The Transforming Effects of Wireless Charging

Inductive charging was invented by Nicolai Tesla in 1890, but it's only recently become a major game-changer in today's technology. Also known as wireless charging, it uses the relationship between magnetism and electricity to recharge batteries without wired connections. Small devices are already using inductive charging. Cell phone charger mats, for instance, are commercially available, and so are inductive chargers for game system remotes. Today, researchers are working on ways to transmit wireless energy across much larger distances without interfering with electronics or broadcast waves. Your office in the not-too-distant future may allow all your electronic devices to recharge wirelessly and automatically.

How This Technology Works

Induction charging uses an induction coil to convert wired electrical energy into a powerful magnetic field. When electronic devices are placed in that field, the magnetism is converted back into electrical energy and stored in the battery. There are dozens of ways you might be able to use wireless charging in a small business, from a central cell phone charging station to a wireless electric car charger.

As more technology becomes wireless, the value of induction charging will only grow. Soon, wireless charging may be able to eliminate the ever-increasing Gordian knot of charging cords many of us carry around today, making it easier to keep our devices powered up and ready to go.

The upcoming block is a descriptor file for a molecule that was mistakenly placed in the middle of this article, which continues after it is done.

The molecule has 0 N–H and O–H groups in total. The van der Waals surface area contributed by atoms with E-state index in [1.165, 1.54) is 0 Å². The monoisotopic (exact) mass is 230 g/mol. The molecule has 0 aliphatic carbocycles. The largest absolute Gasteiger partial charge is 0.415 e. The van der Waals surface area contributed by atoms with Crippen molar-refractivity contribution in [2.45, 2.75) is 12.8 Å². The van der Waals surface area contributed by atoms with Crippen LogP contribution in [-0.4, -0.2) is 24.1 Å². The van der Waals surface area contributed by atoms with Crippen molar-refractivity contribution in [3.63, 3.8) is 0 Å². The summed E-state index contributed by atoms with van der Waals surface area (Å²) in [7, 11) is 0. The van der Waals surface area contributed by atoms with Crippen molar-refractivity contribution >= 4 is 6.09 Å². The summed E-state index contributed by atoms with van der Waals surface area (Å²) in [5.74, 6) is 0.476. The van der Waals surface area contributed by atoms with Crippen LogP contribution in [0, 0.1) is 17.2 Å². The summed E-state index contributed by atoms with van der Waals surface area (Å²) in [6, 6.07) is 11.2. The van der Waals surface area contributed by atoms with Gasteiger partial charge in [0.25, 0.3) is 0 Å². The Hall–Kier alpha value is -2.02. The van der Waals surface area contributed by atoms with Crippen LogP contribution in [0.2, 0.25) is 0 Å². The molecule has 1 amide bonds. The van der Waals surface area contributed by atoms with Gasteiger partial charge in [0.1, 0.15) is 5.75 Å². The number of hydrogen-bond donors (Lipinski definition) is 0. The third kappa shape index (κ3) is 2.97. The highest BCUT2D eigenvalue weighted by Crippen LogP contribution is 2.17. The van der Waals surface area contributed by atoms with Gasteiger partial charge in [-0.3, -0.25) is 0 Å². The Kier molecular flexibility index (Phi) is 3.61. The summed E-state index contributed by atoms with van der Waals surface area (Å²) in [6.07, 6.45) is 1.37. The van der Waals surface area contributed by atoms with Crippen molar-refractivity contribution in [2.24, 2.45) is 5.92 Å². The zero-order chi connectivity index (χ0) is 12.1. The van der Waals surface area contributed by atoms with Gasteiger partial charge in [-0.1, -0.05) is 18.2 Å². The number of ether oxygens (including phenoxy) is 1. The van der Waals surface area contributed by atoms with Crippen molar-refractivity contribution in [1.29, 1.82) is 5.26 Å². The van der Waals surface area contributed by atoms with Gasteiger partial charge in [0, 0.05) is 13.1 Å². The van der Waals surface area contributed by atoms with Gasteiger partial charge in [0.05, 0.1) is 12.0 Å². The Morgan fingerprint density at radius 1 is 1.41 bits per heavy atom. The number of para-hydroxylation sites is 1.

How Your Business Can Adopt This Today

Wireless charging technology is just starting to ramp up. In Madison Square Garden, iPhones with charger-compatible cases can be charged at pads located in corporate boxes. Starbucks and Delta Air Lines Sky Clubs are beginning to incorporate charging pads into tables and bars.

There are plans to develop sleeves and adapters for other mobile technologies such as laptops and tablet computers. Industry experts are predicting an explosion in wireless charging technology by 2015, and large companies such as Google and Samsung are already jockeying to be the dominant providers of induction products.

Potential Problems

Every new technology comes with its own set of potential obstacles, and induction charging is no different. A standards battle is already brewing, with one group of industries lining up in support of the PMA and another group supporting the Wireless Power Consortium. The Wireless Power Consortium may have an edge now, as its Qi chargers have been in market for awhile, but the PMA is increasingly well-funded and supported by giants such as Google and Duracell.

There's also the cost of wireless charging retrofitting. Although many wireless devices will have compatible charging sleeves, they will never be as efficient or fast-charging as devices created specifically for wireless charging. Cost, however, may not be one of the obstacles of wireless charging. As compatibility sleeves for smartphones are expected to cost only slightly more than standard mobile phone covers do today.

Induction charging technology has been around for more than 100 years, but it’s just now finding practical application in today’s technology. Widespread early adoption perhaps is not imminent, due to the standards battle; however, business owners should read up on this new technology and consider investing in a wireless charging sleeve and charging pad for testing purposes.

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